Allergic skin sensitization promotes eosinophilic esophagitis through the IL-33–basophil axis in mice

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Eosinophilic esophagitis (EoE) is an allergic inflammatory disorder characterized by accumulation of eosinophils in the esophagus. EoE often coexists with atopic dermatitis, a chronic inflammatory skin disease. The impaired skin barrier in patients with atopic dermatitis has been suggested as an entry point for allergic sensitization that triggers development of EoE.


We sought to define the mechanisms whereby epicutaneous sensitization through a disrupted skin barrier induces development of EoE.


To elicit experimental EoE, mice were epicutaneously sensitized with ovalbumin (OVA), followed by intranasal OVA challenge. Levels of esophageal mRNA for TH2 cytokines and the IL-33 receptorIl1rl1 (St2)were measured by using quantitative PCR. Esophageal eosinophil accumulation was assessed by using flow cytometry and hematoxylin and eosin staining.In vivobasophil depletion was achieved with diphtheria toxin treatment ofMcpt8DTRmice, and animals were repopulated with bone marrow basophils. mRNA analysis of esophageal biopsy specimens from patients with EoE was used to validate our findings in human subjects.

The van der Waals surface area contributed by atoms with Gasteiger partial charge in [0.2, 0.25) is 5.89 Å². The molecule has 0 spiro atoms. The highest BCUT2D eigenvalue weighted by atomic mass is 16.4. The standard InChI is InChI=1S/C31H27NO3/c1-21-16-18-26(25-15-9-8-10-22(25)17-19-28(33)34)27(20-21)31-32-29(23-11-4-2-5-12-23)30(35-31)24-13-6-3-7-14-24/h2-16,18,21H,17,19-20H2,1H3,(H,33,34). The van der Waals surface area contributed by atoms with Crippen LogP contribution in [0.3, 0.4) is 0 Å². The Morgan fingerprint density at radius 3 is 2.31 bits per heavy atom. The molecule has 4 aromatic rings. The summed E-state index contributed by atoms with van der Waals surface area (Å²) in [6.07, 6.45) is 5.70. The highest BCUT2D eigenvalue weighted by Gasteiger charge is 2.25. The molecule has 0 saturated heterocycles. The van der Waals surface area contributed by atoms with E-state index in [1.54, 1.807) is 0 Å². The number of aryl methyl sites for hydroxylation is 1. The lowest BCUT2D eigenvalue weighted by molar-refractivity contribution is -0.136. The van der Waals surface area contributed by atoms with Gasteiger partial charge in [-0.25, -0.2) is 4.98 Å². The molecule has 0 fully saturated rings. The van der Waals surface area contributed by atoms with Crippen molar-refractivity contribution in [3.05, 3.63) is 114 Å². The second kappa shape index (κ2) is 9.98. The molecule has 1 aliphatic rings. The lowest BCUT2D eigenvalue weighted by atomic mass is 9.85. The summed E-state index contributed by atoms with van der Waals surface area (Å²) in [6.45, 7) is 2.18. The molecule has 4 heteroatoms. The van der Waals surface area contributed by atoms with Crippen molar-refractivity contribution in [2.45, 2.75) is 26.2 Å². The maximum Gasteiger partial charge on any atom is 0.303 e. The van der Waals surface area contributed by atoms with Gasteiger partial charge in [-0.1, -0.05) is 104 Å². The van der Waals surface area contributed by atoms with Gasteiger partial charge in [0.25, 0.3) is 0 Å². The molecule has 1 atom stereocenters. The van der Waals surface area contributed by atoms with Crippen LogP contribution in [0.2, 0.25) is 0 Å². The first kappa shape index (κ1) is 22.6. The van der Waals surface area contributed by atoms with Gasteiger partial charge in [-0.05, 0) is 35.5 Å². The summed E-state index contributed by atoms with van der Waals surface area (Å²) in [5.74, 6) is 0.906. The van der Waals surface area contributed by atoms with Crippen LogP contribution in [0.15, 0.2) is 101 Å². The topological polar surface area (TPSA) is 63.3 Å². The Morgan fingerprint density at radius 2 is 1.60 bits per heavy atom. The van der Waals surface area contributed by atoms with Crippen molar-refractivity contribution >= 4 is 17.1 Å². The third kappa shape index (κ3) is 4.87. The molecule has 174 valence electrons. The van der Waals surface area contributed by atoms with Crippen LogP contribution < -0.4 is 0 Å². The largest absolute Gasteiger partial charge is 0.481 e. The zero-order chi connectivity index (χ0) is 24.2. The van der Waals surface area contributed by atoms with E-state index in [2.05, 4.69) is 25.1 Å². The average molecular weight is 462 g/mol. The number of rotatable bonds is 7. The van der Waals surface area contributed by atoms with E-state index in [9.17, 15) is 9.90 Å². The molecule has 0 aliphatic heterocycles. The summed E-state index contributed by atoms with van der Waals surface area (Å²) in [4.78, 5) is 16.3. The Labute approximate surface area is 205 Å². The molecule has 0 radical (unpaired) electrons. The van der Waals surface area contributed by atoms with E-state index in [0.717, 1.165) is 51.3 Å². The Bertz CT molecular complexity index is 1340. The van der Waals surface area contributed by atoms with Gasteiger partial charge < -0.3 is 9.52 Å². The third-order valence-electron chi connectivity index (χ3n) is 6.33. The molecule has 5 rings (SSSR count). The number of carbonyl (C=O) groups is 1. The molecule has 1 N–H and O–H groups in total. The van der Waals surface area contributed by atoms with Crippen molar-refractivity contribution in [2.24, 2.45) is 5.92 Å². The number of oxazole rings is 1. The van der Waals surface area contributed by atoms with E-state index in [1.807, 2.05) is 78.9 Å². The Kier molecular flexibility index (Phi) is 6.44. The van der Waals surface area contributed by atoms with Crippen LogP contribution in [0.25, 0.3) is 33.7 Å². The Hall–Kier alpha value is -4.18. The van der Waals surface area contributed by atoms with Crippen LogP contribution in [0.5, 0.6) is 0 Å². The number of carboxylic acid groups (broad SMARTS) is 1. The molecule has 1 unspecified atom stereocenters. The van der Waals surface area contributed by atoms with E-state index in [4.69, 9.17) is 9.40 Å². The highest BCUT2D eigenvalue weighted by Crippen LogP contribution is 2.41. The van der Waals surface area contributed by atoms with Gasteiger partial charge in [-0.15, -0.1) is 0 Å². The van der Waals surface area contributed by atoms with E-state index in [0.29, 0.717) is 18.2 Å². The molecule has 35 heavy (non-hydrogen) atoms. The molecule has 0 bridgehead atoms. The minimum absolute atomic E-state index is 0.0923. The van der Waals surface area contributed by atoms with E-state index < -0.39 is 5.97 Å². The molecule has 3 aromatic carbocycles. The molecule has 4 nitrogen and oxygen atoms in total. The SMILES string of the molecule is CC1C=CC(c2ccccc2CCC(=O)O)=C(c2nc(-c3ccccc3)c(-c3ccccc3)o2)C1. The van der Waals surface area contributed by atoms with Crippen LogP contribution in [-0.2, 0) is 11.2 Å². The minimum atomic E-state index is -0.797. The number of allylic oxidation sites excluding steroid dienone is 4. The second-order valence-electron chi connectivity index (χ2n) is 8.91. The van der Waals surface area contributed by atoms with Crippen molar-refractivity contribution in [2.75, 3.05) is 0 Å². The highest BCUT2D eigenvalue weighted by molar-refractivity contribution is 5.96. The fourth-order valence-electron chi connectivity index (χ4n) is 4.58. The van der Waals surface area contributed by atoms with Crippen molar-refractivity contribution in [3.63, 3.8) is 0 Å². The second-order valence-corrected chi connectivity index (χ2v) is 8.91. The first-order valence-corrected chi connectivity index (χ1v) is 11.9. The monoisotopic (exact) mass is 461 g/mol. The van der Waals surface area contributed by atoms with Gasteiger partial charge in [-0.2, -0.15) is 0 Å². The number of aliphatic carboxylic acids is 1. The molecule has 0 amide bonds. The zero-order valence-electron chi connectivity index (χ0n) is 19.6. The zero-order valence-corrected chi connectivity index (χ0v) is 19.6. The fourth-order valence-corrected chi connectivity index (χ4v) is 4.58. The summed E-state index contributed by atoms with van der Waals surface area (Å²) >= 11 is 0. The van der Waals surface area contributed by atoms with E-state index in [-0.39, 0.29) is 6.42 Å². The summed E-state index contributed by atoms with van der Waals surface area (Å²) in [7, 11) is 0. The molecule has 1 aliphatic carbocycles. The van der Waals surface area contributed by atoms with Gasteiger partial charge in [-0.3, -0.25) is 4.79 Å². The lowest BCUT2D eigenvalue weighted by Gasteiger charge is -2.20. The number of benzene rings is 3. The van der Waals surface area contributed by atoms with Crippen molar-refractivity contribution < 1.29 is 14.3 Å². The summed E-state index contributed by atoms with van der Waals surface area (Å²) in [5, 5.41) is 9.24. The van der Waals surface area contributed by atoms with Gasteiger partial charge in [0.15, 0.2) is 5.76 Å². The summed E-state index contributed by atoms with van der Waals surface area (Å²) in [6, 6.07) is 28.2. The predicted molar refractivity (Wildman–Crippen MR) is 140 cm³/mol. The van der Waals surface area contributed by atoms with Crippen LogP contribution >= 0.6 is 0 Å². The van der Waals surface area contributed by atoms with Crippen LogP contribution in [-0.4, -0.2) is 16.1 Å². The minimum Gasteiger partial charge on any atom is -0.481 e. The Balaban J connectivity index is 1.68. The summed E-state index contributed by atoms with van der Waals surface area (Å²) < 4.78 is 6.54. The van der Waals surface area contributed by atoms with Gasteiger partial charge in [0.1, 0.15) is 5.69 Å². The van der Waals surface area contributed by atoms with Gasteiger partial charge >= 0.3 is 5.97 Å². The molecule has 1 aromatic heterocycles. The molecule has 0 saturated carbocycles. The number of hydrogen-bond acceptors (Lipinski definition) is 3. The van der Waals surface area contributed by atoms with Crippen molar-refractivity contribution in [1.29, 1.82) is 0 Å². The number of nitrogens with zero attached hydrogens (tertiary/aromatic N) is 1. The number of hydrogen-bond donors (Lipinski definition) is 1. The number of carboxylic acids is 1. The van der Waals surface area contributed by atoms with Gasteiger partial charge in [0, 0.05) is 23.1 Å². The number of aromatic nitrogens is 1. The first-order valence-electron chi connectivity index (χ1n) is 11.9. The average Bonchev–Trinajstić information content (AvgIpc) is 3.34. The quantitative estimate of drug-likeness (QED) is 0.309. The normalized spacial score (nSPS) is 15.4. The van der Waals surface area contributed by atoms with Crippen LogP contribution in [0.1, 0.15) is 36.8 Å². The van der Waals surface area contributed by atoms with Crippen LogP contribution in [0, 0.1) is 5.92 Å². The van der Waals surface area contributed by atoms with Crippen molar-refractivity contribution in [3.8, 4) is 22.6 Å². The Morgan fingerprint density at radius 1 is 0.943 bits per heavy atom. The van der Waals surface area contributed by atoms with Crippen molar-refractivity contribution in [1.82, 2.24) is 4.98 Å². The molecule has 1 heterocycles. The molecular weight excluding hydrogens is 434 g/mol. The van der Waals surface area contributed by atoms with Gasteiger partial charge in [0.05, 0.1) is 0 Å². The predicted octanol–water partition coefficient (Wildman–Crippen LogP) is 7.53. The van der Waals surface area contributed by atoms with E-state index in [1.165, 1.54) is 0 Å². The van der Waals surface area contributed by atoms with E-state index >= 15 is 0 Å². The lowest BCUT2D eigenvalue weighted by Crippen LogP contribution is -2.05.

Epicutaneous sensitization and intranasal challenge of wild-type mice resulted in accumulation of eosinophils and upregulation of TH2 cytokines andSt2in the esophagus. Disruption of the IL-33–ST2 axis or depletion of basophils reduced these features. Expression of ST2 on basophils was required to accumulate in the esophagus and transfer experimental EoE. Expression ofIL1RL1/ST2mRNA was increased in esophageal biopsy specimens from patients with EoE. Topical OVA application on unstripped skin induced experimental EoE in filaggrin-deficient flaky tail(ft/ft)mice but not in wild-type control orft/ft.St2−/−mice.


Epicutaneous allergic sensitization promotes EoE, and this is critically mediated through the IL-33–ST2–basophil axis.

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